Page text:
Santa Year Round

Explore Santa Fe Dam Recreation Area in Los Angeles County

Talk about a dam good idea. Santa Fe Dam Recreation Area in Irwindale is an 836-acre county park that was developed over 40 years after the namesake dry dam was originally constructed to prevent flooding from the San Gabriel River. While you won’t actually interact with the horseshoe-shaped gravity dam on this hike (you can drive by the structure on the southwest side of the park along Arrow Highway), you can explore the park’s highlights on a 4-mile loop featuring a lake, mountain vistas, and plenty of local flora and fauna.

Start on the paved trail heading clockwise along the 70-acre lake. The serene aquatic view is framed by the hulking San Gabriels. Look for prominent peaks like Mount Wilson or snow-topped Baldy. Picnic tables on grassy lawns flank the water, making nice perches for watching Canada geese, cormorants, coots, ducks, and even pelicans. 

Canada Geese at the shoreline of Santa Fe Dam Recreation Area in Los Angeles County

After about half a mile you’ll reach “the beach.” Palm trees, sand, and lifeguard towers suddenly border the water and make for a truly special (and very SoCal) surprise. You can’t currently swim here, but put it on your to-do list for the future.

As you reach the western edge of the lake, the path ends and a dirt trail begins, continuing the loop for new perspectives on the lake. The sudden wildness is welcoming as you meander through chaparral—laurel sumac, sugarbush, and prickly pear cactus. The trail eventually deposits you back to the lot; take the dirt trail heading north here to continue your hike. This takes you to the Santa Fe Nature Center, home to a short interpretive trail through an indigenous garden detailing the unique ecology of the area, an alluvial flood plain.

Here, you can head back the way you came. Or create the loop by heading east on the paved San Gabriel River bike trail (which stretches over 35 miles in total). This eventually winds south and climbs along a rocky embankment, for more views of the lake below and mountains beyond. When you reach the park entrance, head down the road toward the lake. Damtastic.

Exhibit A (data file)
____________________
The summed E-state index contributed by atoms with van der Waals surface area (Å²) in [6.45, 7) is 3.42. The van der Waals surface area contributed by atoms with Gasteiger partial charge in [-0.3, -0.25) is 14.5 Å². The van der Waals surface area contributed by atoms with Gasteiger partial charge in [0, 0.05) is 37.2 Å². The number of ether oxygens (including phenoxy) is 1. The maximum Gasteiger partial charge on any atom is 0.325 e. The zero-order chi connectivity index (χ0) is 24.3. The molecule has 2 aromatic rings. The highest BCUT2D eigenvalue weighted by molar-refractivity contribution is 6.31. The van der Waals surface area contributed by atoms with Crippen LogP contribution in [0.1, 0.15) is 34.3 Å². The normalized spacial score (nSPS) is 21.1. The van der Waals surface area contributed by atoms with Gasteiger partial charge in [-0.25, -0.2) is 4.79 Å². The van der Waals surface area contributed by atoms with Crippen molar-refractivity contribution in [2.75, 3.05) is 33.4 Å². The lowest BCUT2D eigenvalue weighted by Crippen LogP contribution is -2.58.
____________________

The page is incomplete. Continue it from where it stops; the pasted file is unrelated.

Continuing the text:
Young couple taking a selfie in front of the lake at Santa Fe Dam Recreation Area

To get to the Santa Fe Dam Recreational Area, take the I-210 to the Irwindale Ave. exit and head south. After 1.5 miles, take a right onto Arrow Hwy. and after 0.5 mile, turn right at the park entrance sign (Azusa Canyon Rd.). Park at the main lot (at the eastern edge of the lake, $10) to start your exploration of the area. Dog-friendly (except for Nature Center interpretive trail)!

Trending Stories NorCal

View all Stories
  1. Ridgetop Rolling

    Tilden Regional Park is the flagship of the East Bay Regional Parks system. And its best views? Find them along Nimitz Way, a paved, multi-use ridgetop trail. We recommend biking this trail for about 4 miles.

  2. Wide-Open Wildcat

    Sure, peak-bagging hikes are great, but ridge trails? Well, those might be the best. The East Bay’s Wildcat Canyon Regional Park is home to a fantastic ridgetop rolling trail.

  3. Bird Rock

    Other than the Birdman of Alcatraz, Robert Stroud, birds aren’t typically the first thing you think of with Alcatraz. When it was a working prison there wasn’t much bird life. But now? Well, the birds are back!

  4. Forest Bathe Under the Redwoods

    Giant Douglas firs and a peaceful madrone- and tanoak-studded forest make the hiking at Sanborn County Park sublime, but there’s an added majesty here thanks to the Todd Creek Redwoods Grove.


Trending Stories SoCal

View all Stories
  1. Sponsored

    Monterey Bay Aquarium Reopens!

    The wildlife has been waiting patiently … and now, at long last, they’re ready for their close-ups! As California reopens make new memories at the reopened Monterey Bay Aquarium!

  2. Beach Walk + Cambodia Town

    A trip to Long Beach is not complete without a … long walk on the beach. But add a little extra with a walk through Cambodia Town, featuring local murals and delicious food.

  3. Hodges and Hodgee Monster

    Escondido’s Lake Hodges is one of the most beautiful lake settings in San Diego, with Kumeyaay history, phenomenal birdwatching, a world-record-holding bridge, and a resident lake monster!  Do a 5.5-mile shoreline hike here ...  

  4. Go For Guajome

    Head to Guajome County Park in Oceanside for a hidden lake twofer hike via a 4-mile loop trail traversing most of the 394-acre haven.